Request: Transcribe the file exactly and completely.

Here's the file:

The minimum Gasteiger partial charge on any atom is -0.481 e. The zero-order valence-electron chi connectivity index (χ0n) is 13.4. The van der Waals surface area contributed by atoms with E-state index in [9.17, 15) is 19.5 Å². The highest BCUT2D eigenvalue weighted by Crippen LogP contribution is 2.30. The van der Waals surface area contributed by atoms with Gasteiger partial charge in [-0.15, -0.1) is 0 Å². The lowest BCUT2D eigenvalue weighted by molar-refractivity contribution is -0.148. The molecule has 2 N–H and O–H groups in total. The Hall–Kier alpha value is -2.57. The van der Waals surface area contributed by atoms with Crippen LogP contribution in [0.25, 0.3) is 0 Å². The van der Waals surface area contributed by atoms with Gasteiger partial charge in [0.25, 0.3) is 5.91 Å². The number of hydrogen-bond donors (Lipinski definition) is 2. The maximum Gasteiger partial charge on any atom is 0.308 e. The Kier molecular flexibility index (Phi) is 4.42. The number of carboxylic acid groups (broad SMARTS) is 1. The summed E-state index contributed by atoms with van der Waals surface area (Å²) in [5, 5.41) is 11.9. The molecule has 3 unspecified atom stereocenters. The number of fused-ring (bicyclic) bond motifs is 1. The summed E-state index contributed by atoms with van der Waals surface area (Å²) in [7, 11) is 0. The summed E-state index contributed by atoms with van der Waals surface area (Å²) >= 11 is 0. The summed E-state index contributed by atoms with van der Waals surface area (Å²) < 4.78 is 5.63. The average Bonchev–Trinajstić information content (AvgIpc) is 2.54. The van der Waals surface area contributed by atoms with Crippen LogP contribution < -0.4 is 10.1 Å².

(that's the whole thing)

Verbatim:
The minimum Gasteiger partial charge on any atom is -0.481 e. The zero-order valence-electron chi connectivity index (χ0n) is 13.4. The van der Waals surface area contributed by atoms with E-state index in [9.17, 15) is 19.5 Å². The highest BCUT2D eigenvalue weighted by Crippen LogP contribution is 2.30. The van der Waals surface area contributed by atoms with Gasteiger partial charge in [-0.15, -0.1) is 0 Å². The lowest BCUT2D eigenvalue weighted by molar-refractivity contribution is -0.148. The molecule has 2 N–H and O–H groups in total. The Hall–Kier alpha value is -2.57. The van der Waals surface area contributed by atoms with Crippen LogP contribution in [0.25, 0.3) is 0 Å². The van der Waals surface area contributed by atoms with Gasteiger partial charge in [0.25, 0.3) is 5.91 Å². The number of hydrogen-bond donors (Lipinski definition) is 2. The maximum Gasteiger partial charge on any atom is 0.308 e. The Kier molecular flexibility index (Phi) is 4.42. The number of carboxylic acid groups (broad SMARTS) is 1. The summed E-state index contributed by atoms with van der Waals surface area (Å²) in [5, 5.41) is 11.9. The molecule has 3 unspecified atom stereocenters. The number of fused-ring (bicyclic) bond motifs is 1. The summed E-state index contributed by atoms with van der Waals surface area (Å²) in [7, 11) is 0. The summed E-state index contributed by atoms with van der Waals surface area (Å²) >= 11 is 0. The summed E-state index contributed by atoms with van der Waals surface area (Å²) < 4.78 is 5.63. The average Bonchev–Trinajstić information content (AvgIpc) is 2.54. The van der Waals surface area contributed by atoms with Crippen LogP contribution < -0.4 is 10.1 Å².